Why are Laboratory Tests Recommended?
Your doctor may conduct blood tests to measure your blood sugar control. Blood tests to check for serious liver problems should be conducted before starting Avandia, every two months during the first year, and periodically thereafter.

It is important that you call your doctor immediately if you experience unexplained symptoms of nausea, vomiting, stomach pain, tiredness, anorexia, dark urine, or yellow-ing of the skin.

How should I Store Avandia?

Avandia should be stored at room temperature in a child-proof container out of the reach of children. Store Avandia in its original container.

Prescribing Notes
Bulking Agents consist of plant fibre leg bran, ispaghula, sterculia) or synthetic alternatives (eg methylcellulose). They increase the volume of stool by absorbing water and so softening the faeces. Onset of action is generally 12 to 24 hours after oral administration. They are safe except in patients with strictures when obstruction may be precipitated. They may be of value in treating irritable bowel syndrome and diverticular disease if dietary manipulation has failed. Adequate hydration should be maintained. Sodium containing agents should perhaps be avoided in patients with heart or renal failure.

Faecal Softeners ease straining and are useful in patients with painful anal or rectal conditions (eg fissure in ano, haemorrhoids, proctitis). Paraffin lubricates the passage of faeces. It is hardly absorbed and is relatively safe, rarely being aspirated and causing lipoid pneumonia.

However, its use should be restricted to the temporary relief of constipation, repeated use is not recommended, and caution is advised in patients with swallowing difficulties. It is contraindicated in children under three years old. Docusate sodium has a detergent action which reduces surface tension. It may enhance absorption of drugs (especially paraffin).

Osmotic laxatives whether taken orally or rectally draw fluid into the bowel and so ease constipation. They should always be given with plenty of water, and are useful for initiating therapy on specific occasions. The dose should be adjusted to individual needs. Magnesium salts are hardly absorbed and are preferable to sodium salts, oral administration of which must be avoided in renal, heart or hepatic failure. Glycerol suppositories are gentle and useful in the elderly. Lactulose has a microbial and pH effect as well as an osmotic action which increases stool output. It is often used in chronic hepatic insufficiency. Polyethylene glycol rapidly cleanses the bowel prior to radiography or colonoscopy. Total evacuation can usually be achieved within four hours.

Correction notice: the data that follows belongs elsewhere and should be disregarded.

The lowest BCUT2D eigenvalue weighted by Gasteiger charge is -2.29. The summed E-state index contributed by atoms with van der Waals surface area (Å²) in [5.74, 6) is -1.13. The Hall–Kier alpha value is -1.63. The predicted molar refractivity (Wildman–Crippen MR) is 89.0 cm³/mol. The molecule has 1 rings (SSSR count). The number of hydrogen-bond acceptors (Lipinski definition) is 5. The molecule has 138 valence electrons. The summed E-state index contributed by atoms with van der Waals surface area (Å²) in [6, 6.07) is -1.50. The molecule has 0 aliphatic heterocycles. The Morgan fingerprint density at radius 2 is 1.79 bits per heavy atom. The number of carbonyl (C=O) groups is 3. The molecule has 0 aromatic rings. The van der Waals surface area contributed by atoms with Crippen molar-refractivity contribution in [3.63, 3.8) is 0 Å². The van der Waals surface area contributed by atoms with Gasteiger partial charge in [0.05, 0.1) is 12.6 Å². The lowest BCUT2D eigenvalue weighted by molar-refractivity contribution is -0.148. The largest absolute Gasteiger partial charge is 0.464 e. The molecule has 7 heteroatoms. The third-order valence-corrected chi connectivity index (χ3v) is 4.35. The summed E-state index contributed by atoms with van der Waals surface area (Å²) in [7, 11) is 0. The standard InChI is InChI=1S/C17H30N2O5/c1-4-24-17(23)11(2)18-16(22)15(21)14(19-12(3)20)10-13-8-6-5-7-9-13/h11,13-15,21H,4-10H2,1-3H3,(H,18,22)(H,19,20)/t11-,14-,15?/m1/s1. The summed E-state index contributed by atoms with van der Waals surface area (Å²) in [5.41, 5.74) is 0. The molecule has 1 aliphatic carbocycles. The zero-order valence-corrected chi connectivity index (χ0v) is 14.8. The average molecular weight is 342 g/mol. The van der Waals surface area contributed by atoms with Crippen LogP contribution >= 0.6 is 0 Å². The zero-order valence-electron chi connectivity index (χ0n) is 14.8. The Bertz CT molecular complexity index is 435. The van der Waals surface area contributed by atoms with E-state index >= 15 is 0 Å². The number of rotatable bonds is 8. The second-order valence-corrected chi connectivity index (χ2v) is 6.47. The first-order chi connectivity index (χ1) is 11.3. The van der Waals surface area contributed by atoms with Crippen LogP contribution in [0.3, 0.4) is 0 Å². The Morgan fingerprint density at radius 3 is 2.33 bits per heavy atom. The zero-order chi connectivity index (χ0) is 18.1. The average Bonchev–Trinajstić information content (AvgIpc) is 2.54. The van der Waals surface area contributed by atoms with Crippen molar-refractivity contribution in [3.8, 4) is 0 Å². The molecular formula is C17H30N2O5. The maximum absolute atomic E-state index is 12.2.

Stimulant laxatives increase colonic motility. They may cause colicky pain and in the long term hypokalaemia or "cathartic colon." They should only be used on specific occasions and avoided in children or pregnancy. Onset of action is generally 6 to 12 hours after oral administration. In some preparations they are combined with softeners. Senna has the gentlest action of the group. Dose adjustment of bisacodyl can be difficult. Danthron is absorbed in the small intestine and is therefore less potent. Sodium picosulphate is very powerful, but the liquid preparation allows fine dose adjustment. Stimulant laxatives are used for bowel clearance in surgery and instrumentation, or to initiate therapy in severe constipation, provided obstruction, impaction or colonic dilatation have been excluded. They may be administered orally or rectally as appropriate.

Faecal Softner

Faecal Softenerlsiimulan. Poloxamer '188'200 mg, danthron 25 mg per 5 ml (co-danthramer); susp.

Indications : Treatment or prophylaxis of analgesic induced constipation in the terminally ill; constipation in elderly, cardiac failure, coronary thrombosis.

Adults : 5-10 ml at night.

Children : 2-5-5 ml at night.

Adults : 5 ml at night.

Children : Not recommended.

Contraindications : Intestinal obstruction, acute painful conditions of abdomen. Infants in nappies. Pregnancy.

Special Precaution : Incontinence.

Adverse Drug Reaction : Colouring of urine and perianal skin.

Bisacodyl

Stimulant. Bisacodyl 5 mg tabs. Also Bisacodyl Suppositories Bisacodyl 5 mg and 10 mg.

Indications : Constipation. Bowel clearance before surgery, labour or radiological examination.

Adults : 2tabs. at night or 1 x 10 mg suppos. in the morning.

Children : Under 10 years, 1 tab. at night or 1 x 5 mg suppos. in the morning; over 10 years, same as adult.

Sodium Bicarbonate

Sodium Bicarb. 1.08 g, anhydrous sodium acid phos. 1.30 g (equiv. to 1 69 g sodium acid pries.); suppos.

Indications : Constipation, local anal conditions. Pre- and post-operatively in radiology and sigmoidoscopy.

Adults : 1 suppos. 30 mins. before evacuation required.

Children : Not applicable.

Osmotic Laxative

Osmotic laxative. Magnesium citrate 17.7 g; efferv. powder in sachet.

Indications : Total bowel evacuation prior to radiological examination or colorectal surgery.

Adults : Single dose of 1 sachet in 200 ml water orally the day before procedure.

Children : Not recommended.

Special Precaution : Renal failure. Elderly. Instruct patient to take high fluid, low residue diet.